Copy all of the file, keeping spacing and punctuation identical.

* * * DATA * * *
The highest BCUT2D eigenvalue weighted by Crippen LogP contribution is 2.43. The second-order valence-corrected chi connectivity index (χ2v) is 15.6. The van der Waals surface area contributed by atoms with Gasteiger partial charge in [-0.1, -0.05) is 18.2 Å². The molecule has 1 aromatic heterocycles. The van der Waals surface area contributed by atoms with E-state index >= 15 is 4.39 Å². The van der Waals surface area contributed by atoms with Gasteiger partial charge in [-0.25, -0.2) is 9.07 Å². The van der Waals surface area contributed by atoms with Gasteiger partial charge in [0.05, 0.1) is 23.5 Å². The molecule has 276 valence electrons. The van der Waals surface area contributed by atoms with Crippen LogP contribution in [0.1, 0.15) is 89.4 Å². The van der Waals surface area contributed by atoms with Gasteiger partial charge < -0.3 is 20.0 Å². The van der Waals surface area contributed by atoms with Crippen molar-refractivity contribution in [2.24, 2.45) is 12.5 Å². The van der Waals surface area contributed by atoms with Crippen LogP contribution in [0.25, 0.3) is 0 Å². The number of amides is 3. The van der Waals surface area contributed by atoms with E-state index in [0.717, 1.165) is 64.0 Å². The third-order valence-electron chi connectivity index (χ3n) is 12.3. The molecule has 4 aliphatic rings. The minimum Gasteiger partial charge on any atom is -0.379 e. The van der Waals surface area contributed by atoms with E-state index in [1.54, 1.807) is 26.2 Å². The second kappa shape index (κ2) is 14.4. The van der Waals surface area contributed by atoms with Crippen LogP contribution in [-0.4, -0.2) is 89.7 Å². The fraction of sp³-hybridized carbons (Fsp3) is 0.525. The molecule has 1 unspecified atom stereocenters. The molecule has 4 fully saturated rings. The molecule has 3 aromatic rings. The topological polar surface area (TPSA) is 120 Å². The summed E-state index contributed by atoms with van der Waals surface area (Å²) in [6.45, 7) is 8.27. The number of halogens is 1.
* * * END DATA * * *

The highest BCUT2D eigenvalue weighted by Crippen LogP contribution is 2.43. The second-order valence-corrected chi connectivity index (χ2v) is 15.6. The van der Waals surface area contributed by atoms with Gasteiger partial charge in [-0.1, -0.05) is 18.2 Å². The molecule has 1 aromatic heterocycles. The van der Waals surface area contributed by atoms with E-state index >= 15 is 4.39 Å². The van der Waals surface area contributed by atoms with Gasteiger partial charge in [-0.25, -0.2) is 9.07 Å². The van der Waals surface area contributed by atoms with Gasteiger partial charge in [0.05, 0.1) is 23.5 Å². The molecule has 276 valence electrons. The van der Waals surface area contributed by atoms with Crippen LogP contribution in [0.1, 0.15) is 89.4 Å². The van der Waals surface area contributed by atoms with Gasteiger partial charge < -0.3 is 20.0 Å². The van der Waals surface area contributed by atoms with Crippen molar-refractivity contribution in [2.24, 2.45) is 12.5 Å². The van der Waals surface area contributed by atoms with Crippen LogP contribution in [0.25, 0.3) is 0 Å². The number of amides is 3. The van der Waals surface area contributed by atoms with E-state index in [0.717, 1.165) is 64.0 Å². The third-order valence-electron chi connectivity index (χ3n) is 12.3. The molecule has 4 aliphatic rings. The minimum Gasteiger partial charge on any atom is -0.379 e. The van der Waals surface area contributed by atoms with E-state index in [1.54, 1.807) is 26.2 Å². The second kappa shape index (κ2) is 14.4. The van der Waals surface area contributed by atoms with Crippen LogP contribution in [-0.4, -0.2) is 89.7 Å². The fraction of sp³-hybridized carbons (Fsp3) is 0.525. The molecule has 1 unspecified atom stereocenters. The molecule has 4 fully saturated rings. The molecule has 3 aromatic rings. The topological polar surface area (TPSA) is 120 Å². The summed E-state index contributed by atoms with van der Waals surface area (Å²) in [6.45, 7) is 8.27. The number of halogens is 1.